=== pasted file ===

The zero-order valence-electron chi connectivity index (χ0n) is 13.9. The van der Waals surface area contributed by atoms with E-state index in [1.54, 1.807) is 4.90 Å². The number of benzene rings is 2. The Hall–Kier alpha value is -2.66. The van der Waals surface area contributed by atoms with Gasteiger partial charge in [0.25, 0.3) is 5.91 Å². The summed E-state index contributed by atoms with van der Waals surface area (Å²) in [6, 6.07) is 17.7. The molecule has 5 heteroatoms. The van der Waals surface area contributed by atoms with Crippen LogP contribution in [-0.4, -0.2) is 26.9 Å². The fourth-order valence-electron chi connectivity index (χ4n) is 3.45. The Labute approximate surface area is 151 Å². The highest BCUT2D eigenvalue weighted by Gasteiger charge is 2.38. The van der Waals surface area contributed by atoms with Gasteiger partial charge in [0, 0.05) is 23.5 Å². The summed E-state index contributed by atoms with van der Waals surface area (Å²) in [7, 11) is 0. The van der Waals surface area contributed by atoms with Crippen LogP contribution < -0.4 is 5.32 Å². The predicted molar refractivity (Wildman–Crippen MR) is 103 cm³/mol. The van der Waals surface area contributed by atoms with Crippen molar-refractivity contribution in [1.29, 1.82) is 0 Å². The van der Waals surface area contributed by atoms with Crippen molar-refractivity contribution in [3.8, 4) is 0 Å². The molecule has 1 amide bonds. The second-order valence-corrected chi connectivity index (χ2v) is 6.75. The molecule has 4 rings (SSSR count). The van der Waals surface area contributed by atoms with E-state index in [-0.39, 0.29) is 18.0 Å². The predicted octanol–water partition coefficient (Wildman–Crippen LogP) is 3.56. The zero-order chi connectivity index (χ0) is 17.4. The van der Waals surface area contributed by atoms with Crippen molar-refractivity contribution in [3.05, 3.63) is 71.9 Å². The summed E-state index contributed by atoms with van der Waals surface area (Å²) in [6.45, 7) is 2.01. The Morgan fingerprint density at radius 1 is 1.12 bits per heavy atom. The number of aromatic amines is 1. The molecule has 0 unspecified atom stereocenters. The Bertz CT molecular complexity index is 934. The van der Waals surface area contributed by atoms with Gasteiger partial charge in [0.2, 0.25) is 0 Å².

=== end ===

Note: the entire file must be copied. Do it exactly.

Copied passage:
The zero-order valence-electron chi connectivity index (χ0n) is 13.9. The van der Waals surface area contributed by atoms with E-state index in [1.54, 1.807) is 4.90 Å². The number of benzene rings is 2. The Hall–Kier alpha value is -2.66. The van der Waals surface area contributed by atoms with Gasteiger partial charge in [0.25, 0.3) is 5.91 Å². The summed E-state index contributed by atoms with van der Waals surface area (Å²) in [6, 6.07) is 17.7. The molecule has 5 heteroatoms. The van der Waals surface area contributed by atoms with Crippen LogP contribution in [-0.4, -0.2) is 26.9 Å². The fourth-order valence-electron chi connectivity index (χ4n) is 3.45. The Labute approximate surface area is 151 Å². The highest BCUT2D eigenvalue weighted by Gasteiger charge is 2.38. The van der Waals surface area contributed by atoms with Gasteiger partial charge in [0, 0.05) is 23.5 Å². The summed E-state index contributed by atoms with van der Waals surface area (Å²) in [7, 11) is 0. The van der Waals surface area contributed by atoms with Crippen LogP contribution < -0.4 is 5.32 Å². The predicted molar refractivity (Wildman–Crippen MR) is 103 cm³/mol. The van der Waals surface area contributed by atoms with Crippen molar-refractivity contribution in [1.29, 1.82) is 0 Å². The van der Waals surface area contributed by atoms with Crippen molar-refractivity contribution in [3.8, 4) is 0 Å². The molecule has 1 amide bonds. The second-order valence-corrected chi connectivity index (χ2v) is 6.75. The molecule has 4 rings (SSSR count). The van der Waals surface area contributed by atoms with E-state index in [-0.39, 0.29) is 18.0 Å². The predicted octanol–water partition coefficient (Wildman–Crippen LogP) is 3.56. The zero-order chi connectivity index (χ0) is 17.4. The van der Waals surface area contributed by atoms with Crippen molar-refractivity contribution in [3.05, 3.63) is 71.9 Å². The summed E-state index contributed by atoms with van der Waals surface area (Å²) in [6.45, 7) is 2.01. The Morgan fingerprint density at radius 1 is 1.12 bits per heavy atom. The number of aromatic amines is 1. The molecule has 0 unspecified atom stereocenters. The Bertz CT molecular complexity index is 934. The van der Waals surface area contributed by atoms with Gasteiger partial charge in [0.2, 0.25) is 0 Å².